Maritime Ministries, based in Elizabeth City, NC, and led by Dan Smith, a former vice president of Mid-Atlantic Christian University, plans to make available boats, workers, and logistical support to assist churches on the island nation, according to the Daily Advance newspaper.
“Maritime Ministries has connections to two Church of Christ churches on Abaco and has additional contacts on the island through Randy Crowe at IslandOutreach.com,” the paper reported.
The nautically focused Christian mission organization also has members who sail to the Bahamas each year to teach the Bible and conduct ministries.
Smith emphasized that a long-term response is needed.
International Disaster Emergency Service is another organization that plans to help. At its website, IDES reports it has established contact with New Life Christian Church in West End, Bahamas, and is working to make other contacts. “IDES is sending funds and working on a plan for meeting future needs.” Donations may be made via IDES’s website.
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Mid-Atlantic Christian University evacuated last week as Hurricane Dorian approached. According to the Daily Advance, the college in Elizabeth City, N.C., canceled classes at 8 a.m. Wednesday and closed its residence halls at 5 p.m. MACU’s Facebook page announced that campus reopened at 1 p.m. Sunday.
Further up the East Coast, at Maritime Christian College in Charlottetown, PEI, Canada, the convocation/opening service scheduled for this past Sunday was postponed for one week because of the threatening weather; the service is set to take place at 3 p.m. this Sunday.
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Former Milligan College basketball forward Del Harris (class of 1959), who coached in the NCAA, ABA, and NBA, and was NBA Coach of the Year in 1995 while leading the Los Angeles Lakers, was awarded the 2019 John W. Bunn Lifetime Achievement Award by Milligan last week.
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Two weeks ago, Haus Edelweiss was re-dedicated to the Lord for kingdom purposes. TCM International Institute teaches classes at the house in Heiligenkreuz, Austria. In 1890, the Spanner family, original owners of Haus Edelweiss, painted this message above its front door: “We, Anton and Irene Spanner always trusted in our Lord, and therefore we built this house under the holy cross.” In the German language “holy cross” translates to the name of the town Heiligenkreuz. Over the last few months, Franz Hobl and Raphaela Krisits have restored the dedication to its original appearance. TCM president Tony Twist unveiled the restored dedication at the celebration attended by short-term workers, faculty, staff, and special guests.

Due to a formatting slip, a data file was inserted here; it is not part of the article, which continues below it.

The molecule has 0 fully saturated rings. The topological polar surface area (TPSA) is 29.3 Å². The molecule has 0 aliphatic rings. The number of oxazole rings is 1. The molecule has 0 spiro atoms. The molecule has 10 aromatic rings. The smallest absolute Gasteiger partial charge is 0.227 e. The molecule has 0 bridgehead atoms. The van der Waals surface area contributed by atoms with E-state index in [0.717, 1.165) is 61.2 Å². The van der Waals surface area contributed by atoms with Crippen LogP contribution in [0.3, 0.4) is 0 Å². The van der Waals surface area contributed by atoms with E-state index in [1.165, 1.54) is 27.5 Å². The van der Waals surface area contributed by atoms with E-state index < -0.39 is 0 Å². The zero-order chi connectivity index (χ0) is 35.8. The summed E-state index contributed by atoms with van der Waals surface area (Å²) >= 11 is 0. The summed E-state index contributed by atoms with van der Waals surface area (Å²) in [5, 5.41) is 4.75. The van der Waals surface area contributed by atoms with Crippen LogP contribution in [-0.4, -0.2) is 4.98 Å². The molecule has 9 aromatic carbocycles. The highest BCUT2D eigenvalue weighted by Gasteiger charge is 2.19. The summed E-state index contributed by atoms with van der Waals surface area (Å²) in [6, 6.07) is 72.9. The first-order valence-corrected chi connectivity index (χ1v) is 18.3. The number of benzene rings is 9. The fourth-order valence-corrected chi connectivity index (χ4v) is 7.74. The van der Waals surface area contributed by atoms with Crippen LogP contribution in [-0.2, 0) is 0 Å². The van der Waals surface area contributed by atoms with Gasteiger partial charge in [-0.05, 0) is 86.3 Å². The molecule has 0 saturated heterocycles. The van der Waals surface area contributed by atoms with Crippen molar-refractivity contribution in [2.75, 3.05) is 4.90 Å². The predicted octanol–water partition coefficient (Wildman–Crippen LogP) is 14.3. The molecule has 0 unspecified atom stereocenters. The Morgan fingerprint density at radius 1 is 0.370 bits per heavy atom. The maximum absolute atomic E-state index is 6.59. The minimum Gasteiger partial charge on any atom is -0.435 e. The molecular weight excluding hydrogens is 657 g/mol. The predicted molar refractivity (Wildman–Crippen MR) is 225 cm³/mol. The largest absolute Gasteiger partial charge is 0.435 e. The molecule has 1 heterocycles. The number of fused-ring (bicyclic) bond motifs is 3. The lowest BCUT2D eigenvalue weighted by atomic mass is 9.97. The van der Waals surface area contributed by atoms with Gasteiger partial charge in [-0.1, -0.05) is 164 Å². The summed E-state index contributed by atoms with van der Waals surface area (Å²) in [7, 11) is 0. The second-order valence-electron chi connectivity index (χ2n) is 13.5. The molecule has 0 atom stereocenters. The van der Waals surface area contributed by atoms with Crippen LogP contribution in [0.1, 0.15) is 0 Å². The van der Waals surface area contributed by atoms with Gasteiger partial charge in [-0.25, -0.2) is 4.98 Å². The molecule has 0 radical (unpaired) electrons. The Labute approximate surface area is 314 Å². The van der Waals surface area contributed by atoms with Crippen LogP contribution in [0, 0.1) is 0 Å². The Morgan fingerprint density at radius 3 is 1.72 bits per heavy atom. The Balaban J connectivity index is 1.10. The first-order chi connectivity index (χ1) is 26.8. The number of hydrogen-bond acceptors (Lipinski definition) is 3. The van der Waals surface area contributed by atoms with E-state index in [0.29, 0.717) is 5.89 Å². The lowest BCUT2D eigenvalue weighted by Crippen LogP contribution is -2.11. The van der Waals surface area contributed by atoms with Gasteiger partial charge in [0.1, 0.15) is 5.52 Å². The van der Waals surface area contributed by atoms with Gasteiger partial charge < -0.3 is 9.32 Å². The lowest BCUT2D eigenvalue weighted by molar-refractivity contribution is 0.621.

TCM is a high-level graduate school that has been training and developing bivocational “international disciple makers” throughout Europe, Russia, the Middle East, and central Asia for years. International students attend one- and two-week intensive courses at Haus Edelweiss, TCM’s main campus in Austria, as well as several other locations.
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First Christian Church in Elizabethton, Tenn., will host an “active shooter” training event in January conducted by the Elizabethton Police Department, the Johnson City Press reported. The two-day ALICE training is designed to help schools, hospitals, businesses, and churches train people about what to do in the case of an active shooter. ALICE stands for alert, lockdown, inform, counter, and evacuate.
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A new billboard in Warrensburg, Mo., encourages motorists to “Think GOD.” A partnership of churches—including Northside Christian Church in Warrensburg—funded the sign. The Daily Star-Journal reported the billboard is the brainchild of a member of a local Methodist church who asked, “Why don’t we advertise for God?”
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Owensboro (Ky.) Christian Church will be the collection site for the community’s annual “Feed Seniors Now” food drive. The effort is organized by several local organizations and businesses to combat hunger among people 60 years and older. The food will be stored at the church until it is sorted and distributed, according to the Messenger-Inquirer.
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Archaeologists in Israel believe they may have found Emmaus, where Jesus first appeared to two of his disciples after his resurrection. A Franco-Israeli expedition discovered an ancient wall that they believe could identify the town, according to the Christian Post.